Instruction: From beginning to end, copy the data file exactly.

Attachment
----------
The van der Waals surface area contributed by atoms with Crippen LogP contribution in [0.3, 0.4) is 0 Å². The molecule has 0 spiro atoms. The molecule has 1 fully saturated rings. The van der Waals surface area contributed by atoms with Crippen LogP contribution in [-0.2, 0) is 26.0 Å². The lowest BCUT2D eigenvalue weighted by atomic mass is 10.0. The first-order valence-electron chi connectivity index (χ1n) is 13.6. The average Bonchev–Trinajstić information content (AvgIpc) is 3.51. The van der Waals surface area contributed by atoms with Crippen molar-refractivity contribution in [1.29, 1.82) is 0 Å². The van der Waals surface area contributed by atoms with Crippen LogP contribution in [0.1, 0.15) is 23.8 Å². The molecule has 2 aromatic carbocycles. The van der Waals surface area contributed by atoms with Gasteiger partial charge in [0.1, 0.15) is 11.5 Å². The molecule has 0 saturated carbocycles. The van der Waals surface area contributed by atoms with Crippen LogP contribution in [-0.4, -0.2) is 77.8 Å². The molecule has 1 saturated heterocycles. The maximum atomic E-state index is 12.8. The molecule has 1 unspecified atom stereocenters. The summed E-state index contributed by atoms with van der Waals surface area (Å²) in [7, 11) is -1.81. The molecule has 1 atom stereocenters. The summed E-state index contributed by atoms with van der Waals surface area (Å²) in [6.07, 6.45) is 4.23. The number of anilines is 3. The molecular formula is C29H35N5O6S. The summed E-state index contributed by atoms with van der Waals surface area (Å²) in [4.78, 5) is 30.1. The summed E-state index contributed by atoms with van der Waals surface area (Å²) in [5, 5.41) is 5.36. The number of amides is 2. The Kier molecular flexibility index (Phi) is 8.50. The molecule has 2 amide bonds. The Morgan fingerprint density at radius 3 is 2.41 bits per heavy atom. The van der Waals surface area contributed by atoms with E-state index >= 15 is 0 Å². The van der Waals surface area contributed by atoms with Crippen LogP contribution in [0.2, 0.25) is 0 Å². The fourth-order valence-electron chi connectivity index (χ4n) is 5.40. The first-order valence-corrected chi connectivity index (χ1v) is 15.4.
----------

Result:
The van der Waals surface area contributed by atoms with Crippen LogP contribution in [0.3, 0.4) is 0 Å². The molecule has 0 spiro atoms. The molecule has 1 fully saturated rings. The van der Waals surface area contributed by atoms with Crippen LogP contribution in [-0.2, 0) is 26.0 Å². The lowest BCUT2D eigenvalue weighted by atomic mass is 10.0. The first-order valence-electron chi connectivity index (χ1n) is 13.6. The average Bonchev–Trinajstić information content (AvgIpc) is 3.51. The van der Waals surface area contributed by atoms with Crippen molar-refractivity contribution in [1.29, 1.82) is 0 Å². The van der Waals surface area contributed by atoms with Crippen LogP contribution in [0.1, 0.15) is 23.8 Å². The molecule has 2 aromatic carbocycles. The van der Waals surface area contributed by atoms with Gasteiger partial charge in [0.1, 0.15) is 11.5 Å². The molecule has 0 saturated carbocycles. The van der Waals surface area contributed by atoms with Crippen LogP contribution in [-0.4, -0.2) is 77.8 Å². The molecule has 1 saturated heterocycles. The maximum atomic E-state index is 12.8. The molecule has 1 unspecified atom stereocenters. The summed E-state index contributed by atoms with van der Waals surface area (Å²) in [7, 11) is -1.81. The molecule has 1 atom stereocenters. The summed E-state index contributed by atoms with van der Waals surface area (Å²) in [6.07, 6.45) is 4.23. The number of anilines is 3. The molecular formula is C29H35N5O6S. The summed E-state index contributed by atoms with van der Waals surface area (Å²) in [4.78, 5) is 30.1. The summed E-state index contributed by atoms with van der Waals surface area (Å²) in [5, 5.41) is 5.36. The number of amides is 2. The Kier molecular flexibility index (Phi) is 8.50. The molecule has 2 amide bonds. The Morgan fingerprint density at radius 3 is 2.41 bits per heavy atom. The van der Waals surface area contributed by atoms with E-state index >= 15 is 0 Å². The van der Waals surface area contributed by atoms with Crippen LogP contribution in [0.2, 0.25) is 0 Å². The fourth-order valence-electron chi connectivity index (χ4n) is 5.40. The first-order valence-corrected chi connectivity index (χ1v) is 15.4.